Youth job promise by Clutha mayor

Bryan Cadogan
Bryan Cadogan
No-one aged under 24 will be unemployed in Clutha by the end of the year, Mayor Bryan Cadogan says, so confident is he that a new training course is equipping the district's young people for jobs.

Mr Cadogan said there was a job in the district for all unemployed people aged under 24, estimated by Work and Income New Zealand to total 85, if they completed the new Ready, Steady, Work course and passed a drug test.

"These are good kids who, through no fault of their own, have found themselves in a situation they don't deserve, brought on by a worldwide recession.

"This programme proves the old stereotypes and labels that society puts on unemployed youth don't fit. Each and every one of these kids wants a job."

A member of the Mayors' Taskforce for Jobs programme, Mr Cadogan has been working with five government agencies and community groups to reduce youth unemployment by identifying those needing jobs earlier and helping them become attractive prospects for Clutha employers.

One of these initiatives, the Ready, Steady, Work course, involved a joint approach between the task force and some of Clutha's major employers to run a mentorship programme alongside employment.

Winz Southern regional labour market manager Emma Hamilton said 341 working-age people were receiving unemployment benefits in the Clutha region in September this year, with 85 of those beneficiaries aged between 18 and 24.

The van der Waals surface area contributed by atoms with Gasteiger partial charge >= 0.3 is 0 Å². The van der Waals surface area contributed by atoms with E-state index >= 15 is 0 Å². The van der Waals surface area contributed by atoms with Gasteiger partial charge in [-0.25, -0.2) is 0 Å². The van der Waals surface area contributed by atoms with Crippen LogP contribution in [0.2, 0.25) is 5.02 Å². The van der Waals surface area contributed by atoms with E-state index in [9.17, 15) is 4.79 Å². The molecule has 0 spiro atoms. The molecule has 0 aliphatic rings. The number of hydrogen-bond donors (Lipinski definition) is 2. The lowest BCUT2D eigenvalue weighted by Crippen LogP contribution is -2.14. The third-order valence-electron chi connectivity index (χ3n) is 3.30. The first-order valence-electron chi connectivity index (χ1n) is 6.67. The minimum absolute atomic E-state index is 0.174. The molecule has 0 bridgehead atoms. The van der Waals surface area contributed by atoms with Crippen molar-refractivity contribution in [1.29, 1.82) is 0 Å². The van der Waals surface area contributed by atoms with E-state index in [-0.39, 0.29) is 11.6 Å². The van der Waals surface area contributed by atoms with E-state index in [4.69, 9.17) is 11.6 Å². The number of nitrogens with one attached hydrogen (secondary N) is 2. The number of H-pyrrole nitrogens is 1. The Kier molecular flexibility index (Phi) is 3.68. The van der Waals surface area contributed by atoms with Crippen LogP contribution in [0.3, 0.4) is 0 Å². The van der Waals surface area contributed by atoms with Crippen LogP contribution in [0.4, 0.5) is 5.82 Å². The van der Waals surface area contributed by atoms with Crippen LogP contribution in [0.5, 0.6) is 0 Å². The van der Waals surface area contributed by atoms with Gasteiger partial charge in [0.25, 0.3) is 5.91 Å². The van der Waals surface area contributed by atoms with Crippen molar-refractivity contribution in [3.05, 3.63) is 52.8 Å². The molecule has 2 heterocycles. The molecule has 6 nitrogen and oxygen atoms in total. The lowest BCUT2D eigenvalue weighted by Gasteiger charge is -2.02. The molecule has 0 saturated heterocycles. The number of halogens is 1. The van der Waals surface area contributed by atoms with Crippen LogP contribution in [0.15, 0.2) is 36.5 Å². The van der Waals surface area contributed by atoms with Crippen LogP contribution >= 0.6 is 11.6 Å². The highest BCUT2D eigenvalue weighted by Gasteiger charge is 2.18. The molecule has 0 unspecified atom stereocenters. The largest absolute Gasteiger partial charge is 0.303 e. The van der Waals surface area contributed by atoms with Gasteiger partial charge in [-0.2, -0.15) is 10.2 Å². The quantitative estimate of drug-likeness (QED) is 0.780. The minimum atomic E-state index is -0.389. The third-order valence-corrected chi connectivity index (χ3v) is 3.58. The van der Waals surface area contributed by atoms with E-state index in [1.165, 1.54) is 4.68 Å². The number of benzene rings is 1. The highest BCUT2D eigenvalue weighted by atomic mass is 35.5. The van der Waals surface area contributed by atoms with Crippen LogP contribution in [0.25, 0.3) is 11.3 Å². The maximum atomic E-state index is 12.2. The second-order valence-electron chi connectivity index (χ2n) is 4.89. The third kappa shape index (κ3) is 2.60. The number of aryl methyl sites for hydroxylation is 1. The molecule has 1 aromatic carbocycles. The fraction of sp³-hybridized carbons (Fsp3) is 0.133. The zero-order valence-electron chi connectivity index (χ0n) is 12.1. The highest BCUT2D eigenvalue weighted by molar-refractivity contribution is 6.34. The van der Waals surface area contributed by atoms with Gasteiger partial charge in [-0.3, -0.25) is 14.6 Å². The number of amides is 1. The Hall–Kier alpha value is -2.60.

Ms Hamilton expected that number to have dropped as seasonal work started to pick up.

"The Ready, Steady, Work course is quite an exciting initiative, and addresses the issues affecting youth by finding ways to reduce youth unemployment," she said.

The course is funded by the Ministry of Social Development, which also provided staff to help run the programme. It incorporates a fitness and healthy eating programme, mentoring, sessions with speakers and tours of local employers.

More than a dozen Clutha employers are taking part, offering jobs in factories, forestry, agriculture, and other sectors.

The course began on November 5 and by December 6, all those completing it would be offered a job.

Mr Cadogan said the programme was going well.

"I'm overwhelmed and delighted with the response we've had from employers. They've seen how dynamic and enthusiastic these kids are.

"It's done the right thing by our young ones and some have already got jobs since starting the course."

The district was underperforming by not filling available jobs, as there were many vacancies across Clutha.

He was confident all those without jobs would be employed.

The Mayors' Taskforce for Jobs was created in 2000, with seven mayors, and now involves 65 out of 67 mayors. It aims to work with government ministers, officials, agencies, community groups and the private sector to reduce youth unemployment and improve youth engagement in the community.

helena.dereus@odt.co.nz